Another big difference for him is that with his new prosthetic leg, he can wear different shoes. Previously his foot was only set to work with the pair of shoes he was wearing when he was originally fitted for the leg. That meant if he wanted to wear a different pair of shoes, the setting wasn’t right, making it dangerous to walk on steps or on slopes. It also meant it restricted him, as a young person, to having to wear the same pair of shoes for months on end.

None of our clients have been offered these latest prosthetics when receiving treatment from the NHS - that’s only been possible since they’ve had access to substantial interim payments as a result of their compensation claims.

How do you help to prove your clients need more advanced prosthetics?

We gather the necessary evidence to show subjectively and - importantly - objectively, that the improvement to the client’s function is such that it must be ‘a reasonable need’ for them to have access to those latest prosthetics.

We have to gain evidence from a combination of sources, such as the client, their witnesses, and a range of experts, to demonstrate to the court that it’s reasonable for the defendant to provide for that need. We need to show that this isn’t just a marginal need of the client or a luxury - it’s sufficiently important to their quality of life and that it should be compensated for.

We describe a reasonable need as anything that can help you perform important functions such as being able to walk and get from A-B, stand up while doing your job, get to your job, socialise, look after and pick up your children, and so on.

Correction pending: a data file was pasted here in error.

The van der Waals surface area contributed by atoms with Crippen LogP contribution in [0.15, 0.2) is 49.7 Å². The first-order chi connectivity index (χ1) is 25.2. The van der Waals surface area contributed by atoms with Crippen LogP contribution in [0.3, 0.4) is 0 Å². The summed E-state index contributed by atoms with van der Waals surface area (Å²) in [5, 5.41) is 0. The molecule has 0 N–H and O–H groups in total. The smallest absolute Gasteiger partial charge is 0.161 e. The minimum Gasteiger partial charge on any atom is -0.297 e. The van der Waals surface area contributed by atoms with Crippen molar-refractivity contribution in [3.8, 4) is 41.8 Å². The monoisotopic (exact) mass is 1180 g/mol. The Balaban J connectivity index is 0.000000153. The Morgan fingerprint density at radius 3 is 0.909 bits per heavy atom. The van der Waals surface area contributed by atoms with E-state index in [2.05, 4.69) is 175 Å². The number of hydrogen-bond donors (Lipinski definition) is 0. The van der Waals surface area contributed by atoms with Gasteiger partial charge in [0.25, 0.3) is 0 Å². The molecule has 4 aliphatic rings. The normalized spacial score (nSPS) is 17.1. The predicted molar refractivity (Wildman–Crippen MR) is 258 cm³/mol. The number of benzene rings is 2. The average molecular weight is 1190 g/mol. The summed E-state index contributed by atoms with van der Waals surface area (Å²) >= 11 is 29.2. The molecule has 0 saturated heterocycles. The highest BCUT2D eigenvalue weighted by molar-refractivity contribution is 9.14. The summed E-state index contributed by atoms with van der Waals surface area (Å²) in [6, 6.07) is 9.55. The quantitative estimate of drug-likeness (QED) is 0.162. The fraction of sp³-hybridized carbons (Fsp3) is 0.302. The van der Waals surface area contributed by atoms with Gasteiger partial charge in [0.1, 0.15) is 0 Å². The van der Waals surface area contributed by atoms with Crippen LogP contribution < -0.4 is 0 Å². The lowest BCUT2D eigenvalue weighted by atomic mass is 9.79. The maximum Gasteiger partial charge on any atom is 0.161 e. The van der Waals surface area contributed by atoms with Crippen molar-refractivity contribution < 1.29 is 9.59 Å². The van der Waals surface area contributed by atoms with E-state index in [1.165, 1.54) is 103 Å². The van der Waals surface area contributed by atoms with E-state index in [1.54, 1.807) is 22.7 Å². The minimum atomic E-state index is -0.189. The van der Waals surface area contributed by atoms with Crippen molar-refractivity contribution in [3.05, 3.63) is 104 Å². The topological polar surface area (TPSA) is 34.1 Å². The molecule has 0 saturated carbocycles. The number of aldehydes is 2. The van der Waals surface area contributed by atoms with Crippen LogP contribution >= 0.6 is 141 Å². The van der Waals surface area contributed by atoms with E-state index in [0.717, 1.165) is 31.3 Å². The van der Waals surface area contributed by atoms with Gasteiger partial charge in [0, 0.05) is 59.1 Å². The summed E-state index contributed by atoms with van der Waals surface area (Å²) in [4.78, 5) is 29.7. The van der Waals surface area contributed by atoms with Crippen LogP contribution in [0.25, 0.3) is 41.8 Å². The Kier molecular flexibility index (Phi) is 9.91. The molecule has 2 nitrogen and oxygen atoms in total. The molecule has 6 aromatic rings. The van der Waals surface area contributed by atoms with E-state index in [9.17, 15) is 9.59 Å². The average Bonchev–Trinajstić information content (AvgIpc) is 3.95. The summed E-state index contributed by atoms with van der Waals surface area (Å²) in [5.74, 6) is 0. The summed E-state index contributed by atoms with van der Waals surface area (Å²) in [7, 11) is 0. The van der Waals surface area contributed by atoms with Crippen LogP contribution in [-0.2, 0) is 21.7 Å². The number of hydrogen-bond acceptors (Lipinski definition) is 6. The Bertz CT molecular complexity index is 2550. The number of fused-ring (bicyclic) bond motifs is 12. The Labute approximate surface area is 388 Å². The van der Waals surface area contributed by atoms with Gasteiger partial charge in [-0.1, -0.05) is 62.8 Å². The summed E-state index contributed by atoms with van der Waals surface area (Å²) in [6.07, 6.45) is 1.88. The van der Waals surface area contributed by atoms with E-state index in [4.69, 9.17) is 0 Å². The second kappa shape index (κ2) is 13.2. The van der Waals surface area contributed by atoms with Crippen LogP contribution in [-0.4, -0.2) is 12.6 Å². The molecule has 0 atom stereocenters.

How do you go about gaining that evidence?

Our experience is very important - we’ve specialised in catastrophic injury claims including amputation claims for more than 20 years. And we don’t just manage the cases - we’ve run cases successfully to trial. We’ve had first-hand experience of what you need to get over to a trial judge in order to establish reasonable need. The experience we’ve gathered working with lots of different clients with the best experts in the field means we’re extremely well placed to gather the optimal evidence to give our clients the best possible chance of recovering compensation to enable them to purchase the latest prosthetics.

It requires a lot of attention to detail, but at the same time standing back and considering what is the client’s reasonable need and what does the judge need to know.

We also make sure we educate ourselves about what’s out there. We’ve had to learn a great deal about prosthetics to make sure we’re getting the right specialist advice for our clients. We go the extra mile and don’t wait for our experts to guide us - we’ll make sure we’re aware so we can work closely with the experts and clients to make sure they are able to consider the most up-to-date pieces of equipment.

What needs to change in amputee claims?

There needs to be a more realistic approach from the defendants throughout the claim, rather than the client having to go through a really difficult process whereby the defendants refuse point-blank to cooperate and investigate the best prosthetics options.

I’d also like to see a more collaborative approach, so that both parties can at the earliest stage possible help to obtain the most appropriate prosthetics. It’s great to get a pot of money at the end of a five-year-long legal battle, for example, but in that time the client might have developed problems with their gait and serious pain that could have been avoided if they had access to the prosthetics much earlier.